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abstract = "To investigate the role of dopamine release in cognitive impairment and motor learning deficits after brain injury, different levels of traumatic brain injury (TBI) were made in rats by using fluid percussion at two different atmospheres (2 Psi and 6 Psi). Tonic and phasic bursting dopamine release and behavior tests followed at several time points. We used in vitro fast-scan cyclic voltammetry to survey dopamine release in the striatum and analyzed the rats’ behavior using novel object recognition (NOR) and rotarod tests. Both tonic and bursting dopamine release were greatly depressed in the severely (6 Psi) injured group, which persisted up to 8 weeks later. However, in the 2 Psi-injured group, the suppression of bursting dopamine release occurred at 1~2 weeks after injury, but there were no significant differences after 4 weeks. Tonic dopamine release was also diminished significantly at 1~2 weeks after the injury; partial recovery could then be seen 4 weeks after injury. A significant deficiency in the fixed speed rotarod test and NOR test were noted in both 2 Psi and 6 Psi groups initially; however, the changes recovered in the 2 Psi group 2 weeks after injury while persisting in the 6 Psi group. In conclusion, striatal evoked dopamine release was affected by fluid percussion injury, with behavioral deficits showing differences as a function of injury severity. The severe fluid percussion injury (6 Psi) group showed more dopamine release defects, as well as cognitive and motor deficiencies. Recovery of dopamine release and improvement in behavioral impairment were better in the mild TBI group.",
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AU - Hoffer, Barry J.

AU - Tsui, Pi Fen

AU - Tsai, Jing Jr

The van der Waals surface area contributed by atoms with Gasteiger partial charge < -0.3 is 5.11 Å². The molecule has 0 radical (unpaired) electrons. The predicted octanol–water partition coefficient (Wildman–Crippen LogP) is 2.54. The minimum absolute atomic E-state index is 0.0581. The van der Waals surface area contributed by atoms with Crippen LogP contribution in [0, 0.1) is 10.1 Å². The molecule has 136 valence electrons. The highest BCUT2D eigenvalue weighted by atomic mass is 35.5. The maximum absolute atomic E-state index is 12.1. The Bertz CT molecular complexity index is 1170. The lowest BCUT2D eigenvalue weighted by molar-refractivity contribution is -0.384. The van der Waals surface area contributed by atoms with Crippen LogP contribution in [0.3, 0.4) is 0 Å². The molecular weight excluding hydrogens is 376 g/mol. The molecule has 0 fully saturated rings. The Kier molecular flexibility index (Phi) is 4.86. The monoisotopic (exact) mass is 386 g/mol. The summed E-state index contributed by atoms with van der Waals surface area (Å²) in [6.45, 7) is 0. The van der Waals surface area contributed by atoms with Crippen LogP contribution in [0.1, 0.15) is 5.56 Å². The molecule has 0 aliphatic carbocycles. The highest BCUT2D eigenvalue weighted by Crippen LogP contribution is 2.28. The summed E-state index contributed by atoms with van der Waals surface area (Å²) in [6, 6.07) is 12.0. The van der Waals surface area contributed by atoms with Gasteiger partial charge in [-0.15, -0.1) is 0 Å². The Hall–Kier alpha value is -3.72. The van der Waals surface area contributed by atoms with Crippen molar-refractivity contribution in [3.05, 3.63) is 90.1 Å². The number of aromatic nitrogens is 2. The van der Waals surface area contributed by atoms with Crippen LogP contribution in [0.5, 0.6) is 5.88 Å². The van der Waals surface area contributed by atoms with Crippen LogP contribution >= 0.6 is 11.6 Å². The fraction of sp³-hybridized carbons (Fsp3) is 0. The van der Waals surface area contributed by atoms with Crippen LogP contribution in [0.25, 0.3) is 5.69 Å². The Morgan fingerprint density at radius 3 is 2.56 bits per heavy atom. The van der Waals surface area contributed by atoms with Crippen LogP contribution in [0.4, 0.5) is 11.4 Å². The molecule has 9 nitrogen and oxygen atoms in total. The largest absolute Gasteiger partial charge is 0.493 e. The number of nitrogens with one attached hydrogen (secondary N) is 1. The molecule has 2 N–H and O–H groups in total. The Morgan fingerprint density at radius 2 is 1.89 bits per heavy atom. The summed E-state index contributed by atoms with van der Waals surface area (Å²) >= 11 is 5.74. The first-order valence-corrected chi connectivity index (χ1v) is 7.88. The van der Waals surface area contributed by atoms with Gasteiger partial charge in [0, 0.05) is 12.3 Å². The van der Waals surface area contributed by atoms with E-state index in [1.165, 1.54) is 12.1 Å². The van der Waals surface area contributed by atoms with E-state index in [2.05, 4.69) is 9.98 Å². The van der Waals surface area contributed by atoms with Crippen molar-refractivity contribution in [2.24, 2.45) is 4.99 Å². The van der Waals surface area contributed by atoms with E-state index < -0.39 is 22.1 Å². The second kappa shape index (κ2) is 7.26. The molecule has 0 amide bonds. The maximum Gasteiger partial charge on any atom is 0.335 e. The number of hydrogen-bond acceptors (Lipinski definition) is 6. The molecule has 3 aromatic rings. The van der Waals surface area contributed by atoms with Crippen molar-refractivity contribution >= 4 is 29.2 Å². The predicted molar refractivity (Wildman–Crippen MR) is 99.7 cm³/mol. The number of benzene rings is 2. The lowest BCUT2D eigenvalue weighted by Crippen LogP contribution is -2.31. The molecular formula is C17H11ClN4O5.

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AB - To investigate the role of dopamine release in cognitive impairment and motor learning deficits after brain injury, different levels of traumatic brain injury (TBI) were made in rats by using fluid percussion at two different atmospheres (2 Psi and 6 Psi). Tonic and phasic bursting dopamine release and behavior tests followed at several time points. We used in vitro fast-scan cyclic voltammetry to survey dopamine release in the striatum and analyzed the rats’ behavior using novel object recognition (NOR) and rotarod tests. Both tonic and bursting dopamine release were greatly depressed in the severely (6 Psi) injured group, which persisted up to 8 weeks later. However, in the 2 Psi-injured group, the suppression of bursting dopamine release occurred at 1~2 weeks after injury, but there were no significant differences after 4 weeks. Tonic dopamine release was also diminished significantly at 1~2 weeks after the injury; partial recovery could then be seen 4 weeks after injury. A significant deficiency in the fixed speed rotarod test and NOR test were noted in both 2 Psi and 6 Psi groups initially; however, the changes recovered in the 2 Psi group 2 weeks after injury while persisting in the 6 Psi group. In conclusion, striatal evoked dopamine release was affected by fluid percussion injury, with behavioral deficits showing differences as a function of injury severity. The severe fluid percussion injury (6 Psi) group showed more dopamine release defects, as well as cognitive and motor deficiencies. Recovery of dopamine release and improvement in behavioral impairment were better in the mild TBI group.